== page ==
Investing in Stocks For Dummies
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The good news is that every kind of stock market indicator works, at least some of the time. Moving average indicators, channel breakouts, trading in a three-to-five-day time frame with candlestick analysis all work. But indicators only indicate. They don’t dictate the next price move.

All newcomers to technical analysis (and many old hands, as well) tend to lose sight of the limitations of indicators. Folklore says that technical traders are always seeking the Holy Grail, or the perfect indicator or combination of indicators that is right 100 percent of the time. It doesn’t exist. One of the reasons it doesn’t exist is that you are different from the next guy. Equally important, you change over time. The ideal indicator that delivered great profits ten years ago is one that you now avoid as carrying too much risk. In other words, an indicator is only what you make of it — how you apply it.

How you use an indicator isn’t set by the indicator itself, but by the trading rules you use. Indicators and trading rules have a chicken-and-egg relationship. The process of selecting and using indicators involves not only the characteristics of the indicator, but also a consideration of the trading rules you must employ to make the indicator work properly for you.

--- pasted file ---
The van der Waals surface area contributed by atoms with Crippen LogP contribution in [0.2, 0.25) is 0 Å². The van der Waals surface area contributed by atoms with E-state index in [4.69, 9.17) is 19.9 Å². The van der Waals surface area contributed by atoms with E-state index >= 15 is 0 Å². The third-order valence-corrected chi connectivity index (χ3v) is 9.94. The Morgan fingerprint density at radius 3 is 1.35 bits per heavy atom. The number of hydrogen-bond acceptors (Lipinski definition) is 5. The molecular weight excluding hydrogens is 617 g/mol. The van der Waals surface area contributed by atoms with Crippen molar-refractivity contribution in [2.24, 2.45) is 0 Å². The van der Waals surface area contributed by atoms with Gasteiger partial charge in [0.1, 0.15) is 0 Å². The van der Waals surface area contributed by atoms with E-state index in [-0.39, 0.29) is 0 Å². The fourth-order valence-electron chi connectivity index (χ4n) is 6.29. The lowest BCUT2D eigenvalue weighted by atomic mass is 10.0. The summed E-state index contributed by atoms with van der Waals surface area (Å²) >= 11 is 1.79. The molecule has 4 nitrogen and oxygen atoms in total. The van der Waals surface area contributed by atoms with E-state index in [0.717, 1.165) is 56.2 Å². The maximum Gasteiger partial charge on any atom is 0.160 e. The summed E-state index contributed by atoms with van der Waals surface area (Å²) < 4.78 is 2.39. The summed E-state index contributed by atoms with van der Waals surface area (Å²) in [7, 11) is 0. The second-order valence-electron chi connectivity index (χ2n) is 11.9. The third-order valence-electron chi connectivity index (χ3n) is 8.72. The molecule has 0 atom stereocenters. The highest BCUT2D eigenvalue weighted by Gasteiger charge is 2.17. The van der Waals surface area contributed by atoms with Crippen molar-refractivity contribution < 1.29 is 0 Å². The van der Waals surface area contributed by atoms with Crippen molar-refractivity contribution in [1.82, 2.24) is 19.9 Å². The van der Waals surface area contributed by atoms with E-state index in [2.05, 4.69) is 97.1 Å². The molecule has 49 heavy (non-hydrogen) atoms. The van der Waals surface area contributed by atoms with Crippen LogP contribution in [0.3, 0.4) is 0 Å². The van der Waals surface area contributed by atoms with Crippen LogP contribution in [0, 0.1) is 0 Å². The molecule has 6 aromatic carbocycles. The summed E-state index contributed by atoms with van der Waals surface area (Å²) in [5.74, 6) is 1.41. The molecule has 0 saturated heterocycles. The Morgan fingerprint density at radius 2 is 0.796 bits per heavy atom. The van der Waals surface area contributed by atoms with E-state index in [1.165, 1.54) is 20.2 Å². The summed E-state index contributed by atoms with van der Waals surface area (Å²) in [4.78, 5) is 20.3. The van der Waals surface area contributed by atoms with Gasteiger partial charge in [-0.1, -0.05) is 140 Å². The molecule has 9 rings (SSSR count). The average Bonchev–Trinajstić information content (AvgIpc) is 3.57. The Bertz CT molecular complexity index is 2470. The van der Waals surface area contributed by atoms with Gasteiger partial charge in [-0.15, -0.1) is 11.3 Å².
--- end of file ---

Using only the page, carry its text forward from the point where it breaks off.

For example, you may like an indicator but find it generates too many trades in a fixed period, so you don’t execute every single signal. Someone else may use the identical indicator, but instead of overriding indicator signals with personal judgment like you, he modifies the exact timing of trades by using a second indicator.

Modifying indicators with trading rules is always better than overriding them. To override your indicator haphazardly is self-defeating. You’re letting emotion back in. Plus, you won’t get the expected result from the indicator — and then you’ll blame the indicator.

Fortunately, most indicators are fairly flexible. They can be adapted to fit the trading style you prefer, such as the frequency of your trades. Indicators are about price-move measurement. Trading rules are about you and your tolerance for risk. Trading rules must be appropriate to the indicators you choose. In short, don’t pick indicators that you can’t follow, like a momentum indicator that gives ten trading signals per month when you don’t have the time or inclination to trade that often.

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